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    Maximum lift is at take off, after that a failed folding wing tip would be unlikely to crash the plane. I guess such a failure is less likely than turbine surge during take off, birdstrike or runway debris. As a passenger, it’s best not to know too much! Until this debacle I thought the safety testing of aircraft was exemplary, as a past aircraft apprentice this has shaken my confidence because it was not new materials, new designs or new atmosphere conditions, just suppression of well established safety procedures.
    sicut vis videre esto
    When we realize that patterns don't exist in the universe, they are a template that we hold to the universe to make sense of it, it all makes a lot more sense.
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    The Prime Directive:
    No single failure, or combination of failures more probable than one in a billion flight hours, may result in a catastrophic accident.

    I'm pretty sure a wingtip failure on takeoff would be catastrophic, so they'll have been working VERY hard to prevent it.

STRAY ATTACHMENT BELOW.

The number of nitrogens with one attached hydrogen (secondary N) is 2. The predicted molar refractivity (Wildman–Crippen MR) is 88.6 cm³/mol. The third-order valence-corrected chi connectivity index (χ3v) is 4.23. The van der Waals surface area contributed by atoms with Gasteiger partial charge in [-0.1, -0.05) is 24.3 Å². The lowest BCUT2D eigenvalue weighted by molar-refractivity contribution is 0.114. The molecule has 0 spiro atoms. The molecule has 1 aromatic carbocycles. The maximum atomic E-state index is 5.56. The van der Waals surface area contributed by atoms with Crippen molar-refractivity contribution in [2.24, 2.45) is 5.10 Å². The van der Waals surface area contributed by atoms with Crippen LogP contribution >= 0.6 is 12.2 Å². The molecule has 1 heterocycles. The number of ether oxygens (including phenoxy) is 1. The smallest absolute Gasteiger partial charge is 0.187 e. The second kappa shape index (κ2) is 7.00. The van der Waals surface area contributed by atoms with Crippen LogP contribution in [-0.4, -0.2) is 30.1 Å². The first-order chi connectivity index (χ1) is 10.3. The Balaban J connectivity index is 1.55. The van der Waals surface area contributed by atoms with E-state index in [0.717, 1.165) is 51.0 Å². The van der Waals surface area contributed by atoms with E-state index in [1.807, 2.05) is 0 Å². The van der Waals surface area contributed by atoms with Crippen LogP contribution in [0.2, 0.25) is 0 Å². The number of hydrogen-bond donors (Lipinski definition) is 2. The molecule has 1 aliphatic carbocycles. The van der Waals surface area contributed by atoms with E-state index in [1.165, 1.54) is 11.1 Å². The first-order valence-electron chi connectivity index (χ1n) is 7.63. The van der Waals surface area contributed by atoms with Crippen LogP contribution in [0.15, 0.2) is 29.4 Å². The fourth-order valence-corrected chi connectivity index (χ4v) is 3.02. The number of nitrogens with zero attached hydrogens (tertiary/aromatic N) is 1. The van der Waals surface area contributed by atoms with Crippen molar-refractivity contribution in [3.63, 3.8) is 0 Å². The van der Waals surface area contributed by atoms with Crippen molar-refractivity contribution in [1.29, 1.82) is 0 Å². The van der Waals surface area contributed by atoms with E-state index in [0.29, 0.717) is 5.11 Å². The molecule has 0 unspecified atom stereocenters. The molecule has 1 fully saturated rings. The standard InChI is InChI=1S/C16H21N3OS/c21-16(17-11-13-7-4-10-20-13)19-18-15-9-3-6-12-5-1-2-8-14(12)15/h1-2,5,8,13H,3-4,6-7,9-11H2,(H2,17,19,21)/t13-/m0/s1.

Cum catapultae proscriptae erunt tum soli proscript catapultas habebunt.

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    Naval aviation has been using folding wings for decades. That includes Boeing-designed aircraft.

    They know how to it right, if they choose to.




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    Quote Originally Posted by headrush View Post
    I can see the potential issues when on the ground. I just hope they have a good plan for a failure. I would imagine they have potential buyers lined up or the plane would not have got this far.
    A number of naval aircraft -- most notable the F-8 Crusader -- have taken off and landed with its wings folded. See, for example, https://www.flightjournal.com/f8-wings-folded/
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    Quote Originally Posted by swampyankee View Post
    A number of naval aircraft -- most notable the F-8 Crusader -- have taken off and landed with its wings folded. See, for example, https://www.flightjournal.com/f8-wings-folded/
    Cool story, thanks for the link.

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    Mentour Pilot has an interesting podcast regarding the change of culture at Boeing and the decisions that led to the 737-Max.

    https://www.youtube.com/watch?v=y_zn_x2JK5Q
    Last edited by Extravoice; 2020-Feb-01 at 02:09 AM.
    I may have many faults, but being wrong ain't one of them. - Jimmy Hoffa

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    The bad news never stops coming - -
    https://www.theguardian.com/business...rounded-planes